Page(s): 3236 - 3243
    Save to Project icon | Request Permissions | Click to expandQuick Abstract | PDF file iconPDF (523 KB) |  | HTML iconHTML  

    In this paper, the theory of optoelectronic frequency mixing in p-i-n photodiodes is presented. The theory is experimentally approved by measurements of InGaAs/InP p-i-n photodiodes that operate in a frequency range of up to 3 GHz. The design- and operating-regime peculiarities of the InGaAs/InP p-i-n photodiode as an optoelectronic upconverter in a radio-over-fiber system are discussed. View full abstract»

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  • Fiber Dispersion Influence on Transmission of the Optical Millimeter-Waves Generated Using LN-MZM Intensity Modulation

    Page(s): 3244 - 3256
    Save to Project icon | Request Permissions | Click to expandQuick Abstract | PDF file iconPDF (1208 KB) |  | HTML iconHTML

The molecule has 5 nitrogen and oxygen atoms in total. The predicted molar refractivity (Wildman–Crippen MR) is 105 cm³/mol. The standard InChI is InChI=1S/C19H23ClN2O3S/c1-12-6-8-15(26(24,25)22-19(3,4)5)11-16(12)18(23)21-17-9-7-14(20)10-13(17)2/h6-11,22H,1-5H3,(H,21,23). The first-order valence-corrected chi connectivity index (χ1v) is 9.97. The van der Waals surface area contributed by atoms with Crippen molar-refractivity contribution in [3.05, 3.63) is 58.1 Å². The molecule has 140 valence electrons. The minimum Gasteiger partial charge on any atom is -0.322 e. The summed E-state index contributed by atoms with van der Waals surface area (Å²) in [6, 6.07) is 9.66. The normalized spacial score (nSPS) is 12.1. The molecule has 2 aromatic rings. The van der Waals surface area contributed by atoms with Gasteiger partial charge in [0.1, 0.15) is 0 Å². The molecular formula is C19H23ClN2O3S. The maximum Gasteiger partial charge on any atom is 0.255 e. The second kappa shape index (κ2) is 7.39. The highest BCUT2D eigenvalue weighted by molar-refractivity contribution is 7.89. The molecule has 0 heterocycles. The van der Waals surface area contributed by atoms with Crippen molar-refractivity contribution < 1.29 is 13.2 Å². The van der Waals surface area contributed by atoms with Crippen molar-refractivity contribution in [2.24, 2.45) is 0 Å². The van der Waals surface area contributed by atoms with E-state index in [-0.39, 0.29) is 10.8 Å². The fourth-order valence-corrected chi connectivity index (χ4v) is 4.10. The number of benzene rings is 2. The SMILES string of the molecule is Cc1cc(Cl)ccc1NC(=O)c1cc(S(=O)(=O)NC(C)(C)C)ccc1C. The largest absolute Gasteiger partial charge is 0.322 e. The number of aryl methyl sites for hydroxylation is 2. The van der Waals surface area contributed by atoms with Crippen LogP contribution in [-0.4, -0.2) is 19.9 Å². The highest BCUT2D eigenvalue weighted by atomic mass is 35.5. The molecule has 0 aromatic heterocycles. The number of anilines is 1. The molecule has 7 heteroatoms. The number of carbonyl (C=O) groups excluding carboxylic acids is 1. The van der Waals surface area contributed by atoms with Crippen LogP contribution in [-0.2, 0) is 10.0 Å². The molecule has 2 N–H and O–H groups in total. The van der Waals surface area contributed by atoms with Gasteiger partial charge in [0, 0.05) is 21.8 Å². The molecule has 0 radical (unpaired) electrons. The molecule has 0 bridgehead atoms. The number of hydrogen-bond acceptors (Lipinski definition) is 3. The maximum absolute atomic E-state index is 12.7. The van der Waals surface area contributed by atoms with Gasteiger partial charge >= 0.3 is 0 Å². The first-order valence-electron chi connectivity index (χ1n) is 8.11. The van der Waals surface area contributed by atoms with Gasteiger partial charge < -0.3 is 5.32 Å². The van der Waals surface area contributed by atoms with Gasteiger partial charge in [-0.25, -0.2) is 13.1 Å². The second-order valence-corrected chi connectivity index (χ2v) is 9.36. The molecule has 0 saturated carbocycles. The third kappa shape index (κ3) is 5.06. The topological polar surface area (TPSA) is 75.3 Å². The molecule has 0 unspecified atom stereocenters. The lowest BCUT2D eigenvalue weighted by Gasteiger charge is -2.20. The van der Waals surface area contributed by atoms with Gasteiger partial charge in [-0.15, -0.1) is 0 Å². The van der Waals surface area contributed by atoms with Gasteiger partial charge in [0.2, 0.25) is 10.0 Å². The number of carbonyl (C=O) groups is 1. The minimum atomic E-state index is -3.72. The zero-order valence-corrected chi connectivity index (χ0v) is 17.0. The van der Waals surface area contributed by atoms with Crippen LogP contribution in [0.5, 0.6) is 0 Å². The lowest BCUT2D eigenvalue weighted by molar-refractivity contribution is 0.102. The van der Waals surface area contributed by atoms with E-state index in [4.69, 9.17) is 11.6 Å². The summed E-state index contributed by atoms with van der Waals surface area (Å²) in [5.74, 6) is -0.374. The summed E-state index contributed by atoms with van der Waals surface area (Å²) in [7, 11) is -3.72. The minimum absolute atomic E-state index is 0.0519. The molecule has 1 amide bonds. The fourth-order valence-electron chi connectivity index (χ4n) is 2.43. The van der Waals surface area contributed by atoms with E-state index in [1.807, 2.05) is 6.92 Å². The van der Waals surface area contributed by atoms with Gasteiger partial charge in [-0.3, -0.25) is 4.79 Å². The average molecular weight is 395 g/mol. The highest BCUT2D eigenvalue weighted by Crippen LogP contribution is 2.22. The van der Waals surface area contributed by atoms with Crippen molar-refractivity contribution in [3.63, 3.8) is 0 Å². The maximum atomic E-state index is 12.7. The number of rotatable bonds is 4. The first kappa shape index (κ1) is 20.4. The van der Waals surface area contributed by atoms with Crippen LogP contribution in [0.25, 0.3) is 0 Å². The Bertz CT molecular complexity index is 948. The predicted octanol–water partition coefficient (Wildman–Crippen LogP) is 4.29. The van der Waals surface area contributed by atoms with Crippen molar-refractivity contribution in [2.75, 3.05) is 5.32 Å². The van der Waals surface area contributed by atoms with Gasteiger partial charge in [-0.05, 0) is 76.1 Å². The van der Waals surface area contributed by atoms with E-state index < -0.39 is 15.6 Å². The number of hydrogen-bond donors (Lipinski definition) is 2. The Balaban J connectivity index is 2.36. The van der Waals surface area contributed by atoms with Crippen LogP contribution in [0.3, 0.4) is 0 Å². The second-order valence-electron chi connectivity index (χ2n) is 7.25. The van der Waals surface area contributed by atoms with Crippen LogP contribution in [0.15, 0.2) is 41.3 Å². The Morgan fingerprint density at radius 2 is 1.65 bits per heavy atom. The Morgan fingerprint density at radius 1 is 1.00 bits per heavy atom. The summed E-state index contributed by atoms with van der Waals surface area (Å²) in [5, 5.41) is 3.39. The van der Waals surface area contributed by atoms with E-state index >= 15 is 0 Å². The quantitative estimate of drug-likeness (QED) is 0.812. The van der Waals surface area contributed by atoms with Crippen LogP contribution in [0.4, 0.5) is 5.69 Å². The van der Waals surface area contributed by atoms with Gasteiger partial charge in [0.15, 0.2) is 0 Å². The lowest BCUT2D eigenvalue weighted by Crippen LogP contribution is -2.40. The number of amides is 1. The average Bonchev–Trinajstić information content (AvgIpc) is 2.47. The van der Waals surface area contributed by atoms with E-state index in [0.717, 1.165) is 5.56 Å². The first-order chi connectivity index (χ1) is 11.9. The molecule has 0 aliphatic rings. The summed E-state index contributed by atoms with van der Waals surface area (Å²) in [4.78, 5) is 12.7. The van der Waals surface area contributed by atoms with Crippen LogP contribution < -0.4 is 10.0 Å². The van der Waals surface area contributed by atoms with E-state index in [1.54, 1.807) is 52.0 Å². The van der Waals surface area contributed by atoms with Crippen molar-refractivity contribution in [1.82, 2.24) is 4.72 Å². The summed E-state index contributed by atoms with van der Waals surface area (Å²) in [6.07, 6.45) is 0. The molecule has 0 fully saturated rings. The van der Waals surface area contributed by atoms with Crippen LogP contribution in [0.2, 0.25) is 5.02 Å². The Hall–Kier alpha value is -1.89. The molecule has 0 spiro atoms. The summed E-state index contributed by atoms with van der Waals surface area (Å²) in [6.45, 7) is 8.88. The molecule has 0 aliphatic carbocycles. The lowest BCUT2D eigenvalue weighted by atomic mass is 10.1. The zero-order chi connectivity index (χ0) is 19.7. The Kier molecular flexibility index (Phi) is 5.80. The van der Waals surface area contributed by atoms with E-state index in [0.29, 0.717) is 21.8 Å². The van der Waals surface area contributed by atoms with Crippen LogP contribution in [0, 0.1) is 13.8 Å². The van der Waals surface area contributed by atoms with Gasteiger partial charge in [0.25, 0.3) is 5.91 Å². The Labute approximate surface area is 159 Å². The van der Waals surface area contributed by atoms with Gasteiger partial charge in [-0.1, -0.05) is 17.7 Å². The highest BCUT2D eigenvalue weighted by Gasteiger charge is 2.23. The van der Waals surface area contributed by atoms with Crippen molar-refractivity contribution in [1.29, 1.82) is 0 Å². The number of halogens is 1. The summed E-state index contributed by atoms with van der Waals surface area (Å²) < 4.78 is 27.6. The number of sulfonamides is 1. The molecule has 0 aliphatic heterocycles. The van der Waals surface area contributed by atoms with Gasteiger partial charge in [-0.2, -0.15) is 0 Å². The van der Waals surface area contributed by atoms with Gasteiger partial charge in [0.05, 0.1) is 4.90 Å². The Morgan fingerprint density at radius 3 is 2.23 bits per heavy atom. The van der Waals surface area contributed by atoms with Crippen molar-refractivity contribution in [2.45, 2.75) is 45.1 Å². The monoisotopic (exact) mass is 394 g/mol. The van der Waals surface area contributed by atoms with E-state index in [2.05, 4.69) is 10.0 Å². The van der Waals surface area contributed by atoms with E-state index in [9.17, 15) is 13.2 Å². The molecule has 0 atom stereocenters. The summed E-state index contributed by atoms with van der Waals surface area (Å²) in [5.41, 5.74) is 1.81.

We have theoretically investigated the transmission performance of the optical millimeter-waves (mm-waves) generated using intensity modulation via a Mach-Zehnder modulator, with the double and single sidebands (DSB and SSB) and optical carrier suppression (OCS) schemes. According to our theoretical analysis, fiber chromatic dispersion leads to fading effect and time shifting of the codes; therefore, signals are greatly degraded. Of all signals, DSB optical mm-wave suffers from both the fading effect and the time shifting of the codes. However, the optical mm-waves generated by SSB and OCS schemes are immune to the fading effect, while the time shifting of the codes limits their transmission distance. Experimental and simulation results confirm the theoretical analysis. View full abstract»